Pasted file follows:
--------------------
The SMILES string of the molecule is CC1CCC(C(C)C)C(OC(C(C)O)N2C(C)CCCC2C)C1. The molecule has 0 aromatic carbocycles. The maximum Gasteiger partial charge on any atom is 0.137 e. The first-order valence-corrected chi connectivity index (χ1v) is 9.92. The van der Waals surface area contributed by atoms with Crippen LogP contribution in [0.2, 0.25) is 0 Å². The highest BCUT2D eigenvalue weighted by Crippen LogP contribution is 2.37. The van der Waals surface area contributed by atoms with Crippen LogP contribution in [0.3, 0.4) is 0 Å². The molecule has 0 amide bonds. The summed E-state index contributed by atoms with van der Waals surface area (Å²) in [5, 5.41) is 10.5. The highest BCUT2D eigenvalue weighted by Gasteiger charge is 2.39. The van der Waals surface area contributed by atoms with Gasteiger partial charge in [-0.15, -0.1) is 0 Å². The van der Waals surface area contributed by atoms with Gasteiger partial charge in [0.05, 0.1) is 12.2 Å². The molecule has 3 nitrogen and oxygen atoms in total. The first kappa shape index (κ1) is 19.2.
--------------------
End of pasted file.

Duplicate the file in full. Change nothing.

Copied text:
The SMILES string of the molecule is CC1CCC(C(C)C)C(OC(C(C)O)N2C(C)CCCC2C)C1. The molecule has 0 aromatic carbocycles. The maximum Gasteiger partial charge on any atom is 0.137 e. The first-order valence-corrected chi connectivity index (χ1v) is 9.92. The van der Waals surface area contributed by atoms with Crippen LogP contribution in [0.2, 0.25) is 0 Å². The highest BCUT2D eigenvalue weighted by Crippen LogP contribution is 2.37. The van der Waals surface area contributed by atoms with Crippen LogP contribution in [0.3, 0.4) is 0 Å². The molecule has 0 amide bonds. The summed E-state index contributed by atoms with van der Waals surface area (Å²) in [5, 5.41) is 10.5. The highest BCUT2D eigenvalue weighted by Gasteiger charge is 2.39. The van der Waals surface area contributed by atoms with Gasteiger partial charge in [-0.15, -0.1) is 0 Å². The van der Waals surface area contributed by atoms with Gasteiger partial charge in [0.05, 0.1) is 12.2 Å². The molecule has 3 nitrogen and oxygen atoms in total. The first kappa shape index (κ1) is 19.2.